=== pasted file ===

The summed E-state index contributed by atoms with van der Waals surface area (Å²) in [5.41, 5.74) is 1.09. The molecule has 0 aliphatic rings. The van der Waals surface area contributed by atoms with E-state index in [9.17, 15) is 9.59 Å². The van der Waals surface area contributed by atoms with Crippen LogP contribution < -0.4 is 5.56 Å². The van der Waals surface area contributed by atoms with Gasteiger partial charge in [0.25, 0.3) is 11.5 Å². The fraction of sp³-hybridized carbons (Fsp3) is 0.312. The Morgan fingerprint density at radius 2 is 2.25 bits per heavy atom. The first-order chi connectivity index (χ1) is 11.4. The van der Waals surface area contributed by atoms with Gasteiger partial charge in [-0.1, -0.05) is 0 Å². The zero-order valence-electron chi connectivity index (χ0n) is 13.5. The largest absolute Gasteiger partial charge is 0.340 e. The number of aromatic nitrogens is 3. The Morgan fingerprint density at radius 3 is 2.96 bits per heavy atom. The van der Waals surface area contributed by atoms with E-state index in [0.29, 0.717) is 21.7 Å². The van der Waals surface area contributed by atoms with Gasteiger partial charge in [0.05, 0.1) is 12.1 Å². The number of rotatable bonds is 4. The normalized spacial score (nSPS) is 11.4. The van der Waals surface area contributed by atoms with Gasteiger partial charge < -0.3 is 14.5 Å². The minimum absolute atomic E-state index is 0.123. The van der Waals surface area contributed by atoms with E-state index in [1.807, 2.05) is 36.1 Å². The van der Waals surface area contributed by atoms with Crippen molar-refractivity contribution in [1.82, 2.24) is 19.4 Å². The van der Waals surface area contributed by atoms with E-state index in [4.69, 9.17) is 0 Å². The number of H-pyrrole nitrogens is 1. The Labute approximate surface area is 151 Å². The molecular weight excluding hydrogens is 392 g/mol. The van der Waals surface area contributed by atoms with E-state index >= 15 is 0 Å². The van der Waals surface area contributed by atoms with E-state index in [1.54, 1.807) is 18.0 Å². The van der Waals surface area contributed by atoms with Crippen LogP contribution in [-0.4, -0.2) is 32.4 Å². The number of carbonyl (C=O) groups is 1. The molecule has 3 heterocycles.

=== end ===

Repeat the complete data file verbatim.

The summed E-state index contributed by atoms with van der Waals surface area (Å²) in [5.41, 5.74) is 1.09. The molecule has 0 aliphatic rings. The van der Waals surface area contributed by atoms with E-state index in [9.17, 15) is 9.59 Å². The van der Waals surface area contributed by atoms with Crippen LogP contribution < -0.4 is 5.56 Å². The van der Waals surface area contributed by atoms with Gasteiger partial charge in [0.25, 0.3) is 11.5 Å². The fraction of sp³-hybridized carbons (Fsp3) is 0.312. The Morgan fingerprint density at radius 2 is 2.25 bits per heavy atom. The first-order chi connectivity index (χ1) is 11.4. The van der Waals surface area contributed by atoms with Gasteiger partial charge in [-0.1, -0.05) is 0 Å². The zero-order valence-electron chi connectivity index (χ0n) is 13.5. The largest absolute Gasteiger partial charge is 0.340 e. The number of aromatic nitrogens is 3. The Morgan fingerprint density at radius 3 is 2.96 bits per heavy atom. The van der Waals surface area contributed by atoms with E-state index in [0.29, 0.717) is 21.7 Å². The van der Waals surface area contributed by atoms with Gasteiger partial charge in [0.05, 0.1) is 12.1 Å². The number of rotatable bonds is 4. The normalized spacial score (nSPS) is 11.4. The van der Waals surface area contributed by atoms with Gasteiger partial charge < -0.3 is 14.5 Å². The minimum absolute atomic E-state index is 0.123. The van der Waals surface area contributed by atoms with E-state index in [1.807, 2.05) is 36.1 Å². The van der Waals surface area contributed by atoms with Crippen molar-refractivity contribution in [1.82, 2.24) is 19.4 Å². The van der Waals surface area contributed by atoms with E-state index in [4.69, 9.17) is 0 Å². The number of H-pyrrole nitrogens is 1. The Labute approximate surface area is 151 Å². The molecular weight excluding hydrogens is 392 g/mol. The van der Waals surface area contributed by atoms with E-state index >= 15 is 0 Å². The van der Waals surface area contributed by atoms with E-state index in [1.54, 1.807) is 18.0 Å². The van der Waals surface area contributed by atoms with Crippen LogP contribution in [-0.4, -0.2) is 32.4 Å². The number of carbonyl (C=O) groups is 1. The molecule has 3 heterocycles.